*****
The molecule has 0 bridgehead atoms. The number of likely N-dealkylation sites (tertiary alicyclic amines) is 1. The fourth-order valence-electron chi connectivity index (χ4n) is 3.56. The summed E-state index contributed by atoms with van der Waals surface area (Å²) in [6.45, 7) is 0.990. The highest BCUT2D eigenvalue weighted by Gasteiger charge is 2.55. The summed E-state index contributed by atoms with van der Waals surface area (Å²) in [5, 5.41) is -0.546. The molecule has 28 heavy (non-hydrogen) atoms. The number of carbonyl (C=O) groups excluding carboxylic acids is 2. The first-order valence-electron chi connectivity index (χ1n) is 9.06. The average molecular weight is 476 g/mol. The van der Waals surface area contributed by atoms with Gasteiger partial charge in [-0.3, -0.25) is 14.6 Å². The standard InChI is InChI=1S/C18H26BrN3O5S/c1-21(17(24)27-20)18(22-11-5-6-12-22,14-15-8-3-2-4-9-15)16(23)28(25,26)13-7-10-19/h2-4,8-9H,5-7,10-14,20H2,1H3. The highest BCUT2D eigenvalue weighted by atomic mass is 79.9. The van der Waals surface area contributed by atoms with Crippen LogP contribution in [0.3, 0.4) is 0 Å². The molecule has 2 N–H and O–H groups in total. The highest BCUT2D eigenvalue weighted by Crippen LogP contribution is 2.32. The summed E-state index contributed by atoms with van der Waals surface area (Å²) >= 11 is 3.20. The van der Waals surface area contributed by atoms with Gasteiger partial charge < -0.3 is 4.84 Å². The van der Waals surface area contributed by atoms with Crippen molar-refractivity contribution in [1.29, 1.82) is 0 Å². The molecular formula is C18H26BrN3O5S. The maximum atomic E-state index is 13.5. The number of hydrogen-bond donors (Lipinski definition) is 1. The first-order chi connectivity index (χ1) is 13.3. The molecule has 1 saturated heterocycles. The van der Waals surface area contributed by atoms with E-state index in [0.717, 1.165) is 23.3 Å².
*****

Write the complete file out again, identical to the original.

The molecule has 0 bridgehead atoms. The number of likely N-dealkylation sites (tertiary alicyclic amines) is 1. The fourth-order valence-electron chi connectivity index (χ4n) is 3.56. The summed E-state index contributed by atoms with van der Waals surface area (Å²) in [6.45, 7) is 0.990. The highest BCUT2D eigenvalue weighted by Gasteiger charge is 2.55. The summed E-state index contributed by atoms with van der Waals surface area (Å²) in [5, 5.41) is -0.546. The molecule has 28 heavy (non-hydrogen) atoms. The number of carbonyl (C=O) groups excluding carboxylic acids is 2. The first-order valence-electron chi connectivity index (χ1n) is 9.06. The average molecular weight is 476 g/mol. The van der Waals surface area contributed by atoms with Gasteiger partial charge in [-0.3, -0.25) is 14.6 Å². The standard InChI is InChI=1S/C18H26BrN3O5S/c1-21(17(24)27-20)18(22-11-5-6-12-22,14-15-8-3-2-4-9-15)16(23)28(25,26)13-7-10-19/h2-4,8-9H,5-7,10-14,20H2,1H3. The highest BCUT2D eigenvalue weighted by atomic mass is 79.9. The van der Waals surface area contributed by atoms with Crippen LogP contribution in [0.3, 0.4) is 0 Å². The molecule has 2 N–H and O–H groups in total. The highest BCUT2D eigenvalue weighted by Crippen LogP contribution is 2.32. The summed E-state index contributed by atoms with van der Waals surface area (Å²) >= 11 is 3.20. The van der Waals surface area contributed by atoms with Gasteiger partial charge < -0.3 is 4.84 Å². The van der Waals surface area contributed by atoms with Crippen molar-refractivity contribution in [1.29, 1.82) is 0 Å². The molecular formula is C18H26BrN3O5S. The maximum atomic E-state index is 13.5. The number of hydrogen-bond donors (Lipinski definition) is 1. The first-order chi connectivity index (χ1) is 13.3. The molecule has 1 saturated heterocycles. The van der Waals surface area contributed by atoms with E-state index in [0.717, 1.165) is 23.3 Å².